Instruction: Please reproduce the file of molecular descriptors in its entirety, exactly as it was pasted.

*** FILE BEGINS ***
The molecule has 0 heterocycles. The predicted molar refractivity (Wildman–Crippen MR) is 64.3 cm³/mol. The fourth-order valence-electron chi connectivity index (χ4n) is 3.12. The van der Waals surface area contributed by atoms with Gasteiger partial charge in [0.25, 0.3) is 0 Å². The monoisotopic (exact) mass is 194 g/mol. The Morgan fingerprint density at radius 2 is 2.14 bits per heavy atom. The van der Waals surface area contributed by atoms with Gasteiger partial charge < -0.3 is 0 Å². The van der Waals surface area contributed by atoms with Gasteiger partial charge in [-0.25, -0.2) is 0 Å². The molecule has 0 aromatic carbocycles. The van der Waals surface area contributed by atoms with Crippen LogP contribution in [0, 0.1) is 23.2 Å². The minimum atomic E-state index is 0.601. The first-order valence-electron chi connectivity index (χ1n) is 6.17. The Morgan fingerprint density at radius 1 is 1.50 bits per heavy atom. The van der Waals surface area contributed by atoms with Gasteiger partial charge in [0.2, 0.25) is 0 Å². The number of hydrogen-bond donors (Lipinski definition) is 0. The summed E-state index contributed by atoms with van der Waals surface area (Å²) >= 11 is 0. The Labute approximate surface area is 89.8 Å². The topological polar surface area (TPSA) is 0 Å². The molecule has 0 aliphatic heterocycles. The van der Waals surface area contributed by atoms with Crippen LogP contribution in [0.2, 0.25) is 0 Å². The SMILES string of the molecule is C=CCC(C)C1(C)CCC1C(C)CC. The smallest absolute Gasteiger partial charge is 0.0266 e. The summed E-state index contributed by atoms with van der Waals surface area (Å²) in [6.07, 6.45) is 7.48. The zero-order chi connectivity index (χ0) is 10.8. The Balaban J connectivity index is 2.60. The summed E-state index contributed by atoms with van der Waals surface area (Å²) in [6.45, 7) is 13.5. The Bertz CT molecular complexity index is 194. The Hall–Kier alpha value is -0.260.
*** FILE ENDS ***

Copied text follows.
The molecule has 0 heterocycles. The predicted molar refractivity (Wildman–Crippen MR) is 64.3 cm³/mol. The fourth-order valence-electron chi connectivity index (χ4n) is 3.12. The van der Waals surface area contributed by atoms with Gasteiger partial charge in [0.25, 0.3) is 0 Å². The monoisotopic (exact) mass is 194 g/mol. The Morgan fingerprint density at radius 2 is 2.14 bits per heavy atom. The van der Waals surface area contributed by atoms with Gasteiger partial charge < -0.3 is 0 Å². The van der Waals surface area contributed by atoms with Gasteiger partial charge in [-0.25, -0.2) is 0 Å². The molecule has 0 aromatic carbocycles. The van der Waals surface area contributed by atoms with Crippen LogP contribution in [0, 0.1) is 23.2 Å². The minimum atomic E-state index is 0.601. The first-order valence-electron chi connectivity index (χ1n) is 6.17. The Morgan fingerprint density at radius 1 is 1.50 bits per heavy atom. The van der Waals surface area contributed by atoms with Gasteiger partial charge in [0.2, 0.25) is 0 Å². The number of hydrogen-bond donors (Lipinski definition) is 0. The summed E-state index contributed by atoms with van der Waals surface area (Å²) >= 11 is 0. The Labute approximate surface area is 89.8 Å². The topological polar surface area (TPSA) is 0 Å². The molecule has 0 aliphatic heterocycles. The van der Waals surface area contributed by atoms with Crippen LogP contribution in [0.2, 0.25) is 0 Å². The SMILES string of the molecule is C=CCC(C)C1(C)CCC1C(C)CC. The smallest absolute Gasteiger partial charge is 0.0266 e. The summed E-state index contributed by atoms with van der Waals surface area (Å²) in [6.07, 6.45) is 7.48. The zero-order chi connectivity index (χ0) is 10.8. The Balaban J connectivity index is 2.60. The summed E-state index contributed by atoms with van der Waals surface area (Å²) in [6.45, 7) is 13.5. The Bertz CT molecular complexity index is 194. The Hall–Kier alpha value is -0.260.